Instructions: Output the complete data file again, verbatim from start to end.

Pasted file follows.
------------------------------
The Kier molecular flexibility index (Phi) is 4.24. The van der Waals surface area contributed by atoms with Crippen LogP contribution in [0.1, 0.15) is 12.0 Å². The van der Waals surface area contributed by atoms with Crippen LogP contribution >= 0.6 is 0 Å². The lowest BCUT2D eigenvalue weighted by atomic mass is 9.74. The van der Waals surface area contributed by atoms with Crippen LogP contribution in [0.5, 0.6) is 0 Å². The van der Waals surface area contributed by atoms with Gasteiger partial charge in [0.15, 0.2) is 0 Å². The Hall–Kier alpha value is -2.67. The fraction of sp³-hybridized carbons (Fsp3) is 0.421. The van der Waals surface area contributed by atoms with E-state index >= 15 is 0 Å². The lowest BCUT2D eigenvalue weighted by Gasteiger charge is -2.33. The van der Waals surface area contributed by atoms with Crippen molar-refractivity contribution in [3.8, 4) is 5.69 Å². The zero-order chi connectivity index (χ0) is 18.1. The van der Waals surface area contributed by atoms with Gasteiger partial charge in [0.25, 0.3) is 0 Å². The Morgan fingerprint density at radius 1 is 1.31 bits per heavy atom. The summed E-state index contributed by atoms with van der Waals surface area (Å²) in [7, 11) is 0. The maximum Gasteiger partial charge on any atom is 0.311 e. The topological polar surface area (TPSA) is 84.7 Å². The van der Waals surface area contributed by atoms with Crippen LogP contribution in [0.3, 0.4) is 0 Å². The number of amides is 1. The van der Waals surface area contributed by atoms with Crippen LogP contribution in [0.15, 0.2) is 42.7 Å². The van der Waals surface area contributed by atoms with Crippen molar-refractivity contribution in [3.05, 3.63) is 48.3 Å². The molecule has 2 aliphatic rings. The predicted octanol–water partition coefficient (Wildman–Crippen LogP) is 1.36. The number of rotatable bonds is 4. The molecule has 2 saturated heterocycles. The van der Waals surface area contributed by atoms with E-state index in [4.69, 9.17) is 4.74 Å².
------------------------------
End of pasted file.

The Kier molecular flexibility index (Phi) is 4.24. The van der Waals surface area contributed by atoms with Crippen LogP contribution in [0.1, 0.15) is 12.0 Å². The van der Waals surface area contributed by atoms with Crippen LogP contribution >= 0.6 is 0 Å². The lowest BCUT2D eigenvalue weighted by atomic mass is 9.74. The van der Waals surface area contributed by atoms with Crippen LogP contribution in [0.5, 0.6) is 0 Å². The van der Waals surface area contributed by atoms with Gasteiger partial charge in [0.15, 0.2) is 0 Å². The Hall–Kier alpha value is -2.67. The fraction of sp³-hybridized carbons (Fsp3) is 0.421. The van der Waals surface area contributed by atoms with E-state index >= 15 is 0 Å². The lowest BCUT2D eigenvalue weighted by Gasteiger charge is -2.33. The van der Waals surface area contributed by atoms with Crippen molar-refractivity contribution in [3.8, 4) is 5.69 Å². The zero-order chi connectivity index (χ0) is 18.1. The van der Waals surface area contributed by atoms with Gasteiger partial charge in [0.25, 0.3) is 0 Å². The Morgan fingerprint density at radius 1 is 1.31 bits per heavy atom. The summed E-state index contributed by atoms with van der Waals surface area (Å²) in [7, 11) is 0. The maximum Gasteiger partial charge on any atom is 0.311 e. The topological polar surface area (TPSA) is 84.7 Å². The van der Waals surface area contributed by atoms with Crippen LogP contribution in [0.3, 0.4) is 0 Å². The number of amides is 1. The van der Waals surface area contributed by atoms with Crippen LogP contribution in [0.15, 0.2) is 42.7 Å². The van der Waals surface area contributed by atoms with Crippen molar-refractivity contribution in [3.05, 3.63) is 48.3 Å². The molecule has 2 aliphatic rings. The predicted octanol–water partition coefficient (Wildman–Crippen LogP) is 1.36. The number of rotatable bonds is 4. The molecule has 2 saturated heterocycles. The van der Waals surface area contributed by atoms with E-state index in [4.69, 9.17) is 4.74 Å².